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Tuesday, September 17, 2019

Lawsuit claiming Project Veritas Action Fund used spy posing as Hillary supporter will continue


By Charmaine Little | Jun 19, 2018

WASHINGTON (Legal Newsline) – A company’s motion to dismiss claims it infringed on federal and state wiretap statutes was denied in the U.S. District Court for the District of Columbia.

U.S. District Judge Ellen Segal Huvelle denied Project Veritas Action Fund's motions to dismiss Jan. 4.

Democracy Partners sued Project Veritas Action Fund in June 2017 for allegedly operating an undercover sting against the plaintiffs. The defendant asked the court to dismiss the lawsuit on two grounds: the complaint didn’t state a claim and regulations under the D.C. Anti-SLAPP Act, which the court both denied.

Its legal issues began after PVAF contractor Allison Maass allegedly was hired as an undercover intern with the plaintiff. Maass allegedly posed as a Hillary Clinton campaign volunteer. PVAF contractor Daniel Sandini also pretended to be someone else when he posed as a potential donor for the plaintiff. 

“They infiltrated Democracy Partners’ offices, stole confidential documents and secretly recorded hours of conversation,” the order states.

The court stated the defendant failed to provide enough evidence to prove damages due to the plaintiff’s fraudulent misrepresentation claim. When it came to the trespassing allegation, the defendant stated the plaintiff didn’t properly claim “unauthorized entry, interference with plaintiff’s possessory interest, and proximately caused damages,” according to the opinion. The court disagreed and did not dismiss the case on those grounds.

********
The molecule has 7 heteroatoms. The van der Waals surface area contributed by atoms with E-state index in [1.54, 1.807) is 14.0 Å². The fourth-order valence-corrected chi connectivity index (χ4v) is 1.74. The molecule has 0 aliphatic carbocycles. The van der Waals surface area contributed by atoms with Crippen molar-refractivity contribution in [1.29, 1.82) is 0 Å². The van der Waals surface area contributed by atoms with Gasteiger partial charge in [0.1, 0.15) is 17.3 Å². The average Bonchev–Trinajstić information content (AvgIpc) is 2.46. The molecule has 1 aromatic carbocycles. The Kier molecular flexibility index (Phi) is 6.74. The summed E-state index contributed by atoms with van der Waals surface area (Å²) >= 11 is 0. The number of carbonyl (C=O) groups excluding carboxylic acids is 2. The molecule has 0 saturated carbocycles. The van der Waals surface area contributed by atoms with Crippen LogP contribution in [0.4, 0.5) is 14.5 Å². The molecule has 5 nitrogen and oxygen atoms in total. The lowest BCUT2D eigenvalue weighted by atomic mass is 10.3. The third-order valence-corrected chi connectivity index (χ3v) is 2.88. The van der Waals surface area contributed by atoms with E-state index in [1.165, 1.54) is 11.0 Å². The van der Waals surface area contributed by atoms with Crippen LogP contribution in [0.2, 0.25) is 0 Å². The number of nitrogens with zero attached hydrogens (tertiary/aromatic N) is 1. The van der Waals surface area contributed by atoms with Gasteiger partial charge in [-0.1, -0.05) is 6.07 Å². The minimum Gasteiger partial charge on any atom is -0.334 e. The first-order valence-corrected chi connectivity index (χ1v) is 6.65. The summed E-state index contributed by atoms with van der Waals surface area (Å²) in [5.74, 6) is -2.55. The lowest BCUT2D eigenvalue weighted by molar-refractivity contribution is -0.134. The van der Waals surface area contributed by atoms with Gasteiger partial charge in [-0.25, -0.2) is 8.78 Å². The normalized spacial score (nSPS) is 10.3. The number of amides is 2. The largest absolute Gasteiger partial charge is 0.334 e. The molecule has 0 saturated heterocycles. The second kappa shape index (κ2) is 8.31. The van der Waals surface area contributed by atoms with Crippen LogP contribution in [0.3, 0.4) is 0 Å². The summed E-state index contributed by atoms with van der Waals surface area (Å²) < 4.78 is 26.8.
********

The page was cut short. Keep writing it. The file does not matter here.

For the breach of fiduciary duty claim, the court also decided it shouldn’t be dismissed despite the defendant’s argument that Maass doesn’t have fiduciary duty.

When it came to the defendant’s statement that the wiretap claims should be dismissed, it cited the notion of the "one-party consent" loophole concerning responsibility in wiretap claims. While the court agreed the plaintiff had not proven the intention of the recordings was to trespass, it disagreed the recordings had the potential to be used as a breach of fiduciary duty.

As for the civil conspiracy allegation, the defendants simply stated if the tort claims were dismissed, this claim would be dismissed as well. The court determined this argument fell short. 

The defendants also motioned for the court to dismiss the reputation damages and lost contract damages argument, which the court refused.

As for the second motion to dismiss under D.C. Anti-SLAPP Act, the court also denied it under the notion the state law claims were founded on supplemental jurisdiction. The court denied the defendant’s motions on all counts.

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Democracy Partners U.S. District Court for the District of Columbia

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